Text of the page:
There are, of course, other ways of creating a group venue for this sort of heightened awareness. A religious group can have an orgy. Or it can give its members hallucingenic drugs. Or it can have something far less drastic---like holding a series of exercises in bonding---like church dinners, musical events, work "bees", charity drives, etc. But either way, the point is that some sort of collective experience takes place where people's emotions are channelled in a way that allows the individual to bond with the group.
In my own case, because of my loopy childhood, a part of me has always been seeking a sense of "belonging". I remember when I started going to the Unitarian Church that I was profoundly moved by the way people honestly welcomed me into the congregation. After I joined the congregation, however, it eventually became clear to me that I have precious little in common with the other members of the community, which sent me back to being a hermit.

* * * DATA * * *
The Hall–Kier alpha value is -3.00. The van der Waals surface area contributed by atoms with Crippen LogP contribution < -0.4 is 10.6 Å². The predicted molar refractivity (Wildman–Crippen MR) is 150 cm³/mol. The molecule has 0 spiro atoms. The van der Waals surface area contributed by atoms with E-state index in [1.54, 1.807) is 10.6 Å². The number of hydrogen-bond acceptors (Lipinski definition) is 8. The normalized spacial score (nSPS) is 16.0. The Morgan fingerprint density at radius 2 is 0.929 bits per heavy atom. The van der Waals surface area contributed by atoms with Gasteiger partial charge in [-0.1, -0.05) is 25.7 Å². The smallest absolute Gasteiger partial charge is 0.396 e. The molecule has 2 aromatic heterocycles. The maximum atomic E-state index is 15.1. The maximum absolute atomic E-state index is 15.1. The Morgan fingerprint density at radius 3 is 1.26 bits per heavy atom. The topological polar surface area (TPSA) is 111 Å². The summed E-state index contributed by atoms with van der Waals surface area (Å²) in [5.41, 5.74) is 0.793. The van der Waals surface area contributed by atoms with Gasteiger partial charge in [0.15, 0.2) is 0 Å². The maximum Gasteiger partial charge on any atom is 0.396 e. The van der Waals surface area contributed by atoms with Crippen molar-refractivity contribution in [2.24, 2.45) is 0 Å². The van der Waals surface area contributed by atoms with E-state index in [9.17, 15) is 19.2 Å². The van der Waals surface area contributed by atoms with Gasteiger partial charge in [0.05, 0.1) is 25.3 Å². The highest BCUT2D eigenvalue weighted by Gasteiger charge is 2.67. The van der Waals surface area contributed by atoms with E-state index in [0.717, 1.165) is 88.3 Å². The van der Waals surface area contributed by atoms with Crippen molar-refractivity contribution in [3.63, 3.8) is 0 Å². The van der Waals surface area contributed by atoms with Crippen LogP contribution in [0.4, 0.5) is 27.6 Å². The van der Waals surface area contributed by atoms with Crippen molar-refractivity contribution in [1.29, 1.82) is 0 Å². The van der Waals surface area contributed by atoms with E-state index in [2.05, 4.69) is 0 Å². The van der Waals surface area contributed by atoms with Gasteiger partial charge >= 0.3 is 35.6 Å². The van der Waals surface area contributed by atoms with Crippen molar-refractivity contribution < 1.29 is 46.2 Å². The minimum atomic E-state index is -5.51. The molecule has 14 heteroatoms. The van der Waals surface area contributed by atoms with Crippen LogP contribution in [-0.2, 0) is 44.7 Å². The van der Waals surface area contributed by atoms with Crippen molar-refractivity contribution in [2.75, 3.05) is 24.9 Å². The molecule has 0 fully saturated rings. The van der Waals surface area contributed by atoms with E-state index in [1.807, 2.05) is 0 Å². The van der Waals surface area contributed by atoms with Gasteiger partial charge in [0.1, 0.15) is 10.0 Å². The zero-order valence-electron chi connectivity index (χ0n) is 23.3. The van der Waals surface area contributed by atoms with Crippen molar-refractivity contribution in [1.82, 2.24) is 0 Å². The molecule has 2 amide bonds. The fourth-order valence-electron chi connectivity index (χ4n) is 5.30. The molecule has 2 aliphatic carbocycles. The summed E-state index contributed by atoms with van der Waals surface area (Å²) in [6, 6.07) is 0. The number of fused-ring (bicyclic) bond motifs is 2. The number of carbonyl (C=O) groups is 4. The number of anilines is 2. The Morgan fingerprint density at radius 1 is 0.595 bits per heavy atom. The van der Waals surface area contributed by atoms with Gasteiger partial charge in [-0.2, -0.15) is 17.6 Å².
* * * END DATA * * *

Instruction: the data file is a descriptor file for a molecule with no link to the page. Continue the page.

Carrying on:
People are social animals. And the only way that our society is able to make progress is if people join together in groups to work together. And the only way I've seen to get people to do this is if we use emotional attachment to do so. And this, in a nutshell, is what I see organized religions doing. The problem comes when the content of the religion is counter-productive: people get brought together to build a community devoted to doing profoundly stupid things. I suppose what I would like to see is some sort of religion that was able to bring together people the way an atonement religion does but then went on to teach them how to better themselves like a wisdom religion does.
This has become a long, rambling post. I've already put too much time into it, so I think I'll just post it. This is supposed to be a diary, so I hope readers won't mind if some of the posts are not much more than thinking out loud.